Tuesday 7 August 2018


Ellen and Gabriel, the founders and organisers of the Tooting Folk and Blues Festival.

The Tooting Folk and Blues festival took place on Saturday the 4th August between 12pm and 7 pm. It has been held for the last four years on that piece of Tooting Common situated by the corner of Dr Johnson Avenue and Tooting Bec Road opposite the Streatham estate. Saturdays event went some way to relieve the wilting qualities of our never ending heatwave this summer with some great music, numerous food outlets and, three beer tents. The crowd was enlivened.

A definition of anthropology in the Oxford dictionary states that anthropology is “ the study of human societies and cultures and their development.” Anthropology covers subjects such as evolution, behaviour, adapting to environments, communication and socialisation. The Tooting Folk and Blues Festival has it all.

The festival is organized by my friend Gabriel Mesh, his daughter Ellen and his wonderful wife Isobel. I wrote a blog post about the first Tooting Festival held on  Saturday the 8th August 2015 and looking back at what I wrote then I predicted that the festival was such a special community event for the people of Tooting and South London that it would definitely continue annually. I have felt inspired to write once again about this, the fourth festival.

The crowd gathers and some of the food outlets in the distance.

 I arrived at the south end of the festival site. The municipal toilets  and wash rooms were open and a whole array of blue portable toilets lined the shrubbery on my left. The natural arena lay before me, an open area of grass bordered by trees and bushes creating a large ovoid shaped expanse. The edges of this space were, for the festival, lined by numerous food outlets. “The Parsons Nose,” made delicious burgers in buns and hot dogs. Delicious aromas came from the, “Home Cooked Thai Flavours,” stall. “The Mansfield Farm,” van sold real dairy ice creams. Two young lads, “Made in Chelsea,” types, enticed customers with espresso martinis created magically from a shiny chrome contraption at the back of their pale blue Morris Minor. Sambrooks Brewery sold craft beers from two stalls. I can recommend the ,”Wandle,” beer. I had a few pints of the Wandle, a lovely light tasting beer made with maris otter pale malt, fuggles, goldings and Boadicea hops, so the sign next to the large barrel of “Wandle,” positioned under the cool shade of the Sambrooks awning informed me. The beer takes its name from the local river Wandle. “Field and Flower,” provided food made from natural organic sources. Other outlets included, “ Lovely Bunch of Coconuts,” “Burritos,” “Sticky Beaky,” that provides slow cooked fast foods, “Slush Candy Floss Sweets, “and, a blast from the past, a “Mr Whippy,” ice cream van was situated near the entrance to the festival. From the anthropological point of view there was on this one site a variety of foods from different cultures and parts of the world. A rich cosmopolitan range of incredible flavours and smells assaulting the noses, taste buds and imaginations of us all. If evolution is nothing else, it comes about by the coming together of disparate parts to create new wholes.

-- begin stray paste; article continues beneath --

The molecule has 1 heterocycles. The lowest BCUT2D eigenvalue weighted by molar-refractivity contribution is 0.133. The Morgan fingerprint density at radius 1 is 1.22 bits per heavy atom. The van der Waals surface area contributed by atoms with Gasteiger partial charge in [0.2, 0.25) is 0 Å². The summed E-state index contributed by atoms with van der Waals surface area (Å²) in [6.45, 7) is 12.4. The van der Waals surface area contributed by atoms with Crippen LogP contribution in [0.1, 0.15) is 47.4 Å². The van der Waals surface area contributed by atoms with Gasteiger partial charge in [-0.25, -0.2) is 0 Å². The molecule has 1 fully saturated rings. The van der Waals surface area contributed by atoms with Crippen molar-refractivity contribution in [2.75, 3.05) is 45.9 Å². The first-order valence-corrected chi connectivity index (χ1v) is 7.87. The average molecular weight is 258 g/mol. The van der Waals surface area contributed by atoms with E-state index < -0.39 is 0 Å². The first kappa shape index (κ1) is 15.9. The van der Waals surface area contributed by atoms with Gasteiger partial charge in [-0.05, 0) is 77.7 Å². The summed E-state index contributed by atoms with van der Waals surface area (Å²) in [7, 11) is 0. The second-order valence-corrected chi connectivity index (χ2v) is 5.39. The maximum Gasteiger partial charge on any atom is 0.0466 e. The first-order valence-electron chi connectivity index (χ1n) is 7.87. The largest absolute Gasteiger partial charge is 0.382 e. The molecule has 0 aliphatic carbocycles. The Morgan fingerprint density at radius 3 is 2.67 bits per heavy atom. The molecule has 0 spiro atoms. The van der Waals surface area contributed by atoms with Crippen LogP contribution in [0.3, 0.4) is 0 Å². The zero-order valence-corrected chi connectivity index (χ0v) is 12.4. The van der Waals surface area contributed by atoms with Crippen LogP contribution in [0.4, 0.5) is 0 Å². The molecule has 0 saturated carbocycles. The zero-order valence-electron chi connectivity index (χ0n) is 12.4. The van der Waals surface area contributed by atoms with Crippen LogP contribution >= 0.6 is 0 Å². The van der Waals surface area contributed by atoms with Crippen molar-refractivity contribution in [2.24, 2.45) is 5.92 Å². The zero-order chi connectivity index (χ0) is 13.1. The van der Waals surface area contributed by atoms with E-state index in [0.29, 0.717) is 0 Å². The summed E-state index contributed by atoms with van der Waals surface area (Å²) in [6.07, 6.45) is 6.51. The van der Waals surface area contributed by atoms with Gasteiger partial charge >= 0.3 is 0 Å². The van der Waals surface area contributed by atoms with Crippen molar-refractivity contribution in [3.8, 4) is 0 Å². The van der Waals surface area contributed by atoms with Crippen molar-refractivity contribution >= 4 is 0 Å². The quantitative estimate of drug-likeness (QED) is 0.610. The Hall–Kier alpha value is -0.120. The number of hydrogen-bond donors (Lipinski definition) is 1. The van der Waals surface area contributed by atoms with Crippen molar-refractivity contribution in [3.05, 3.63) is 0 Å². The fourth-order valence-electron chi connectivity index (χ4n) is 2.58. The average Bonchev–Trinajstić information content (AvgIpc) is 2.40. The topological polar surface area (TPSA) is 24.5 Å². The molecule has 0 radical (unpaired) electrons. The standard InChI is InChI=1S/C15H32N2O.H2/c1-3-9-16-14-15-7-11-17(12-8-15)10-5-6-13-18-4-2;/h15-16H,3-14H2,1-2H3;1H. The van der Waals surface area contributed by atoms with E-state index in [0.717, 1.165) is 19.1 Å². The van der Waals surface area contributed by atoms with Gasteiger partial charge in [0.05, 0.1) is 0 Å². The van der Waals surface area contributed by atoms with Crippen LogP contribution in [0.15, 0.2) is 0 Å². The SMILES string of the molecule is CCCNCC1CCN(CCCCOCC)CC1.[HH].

Wood fired pizza. Delicious!!!!!!

 This year Gabriel and Ellen had a stall to sell the CDs that many of the bands have made. New this year, they also sold a Tooting Folk and Blues T shirt.

Families and  friends gather in one great mass of people.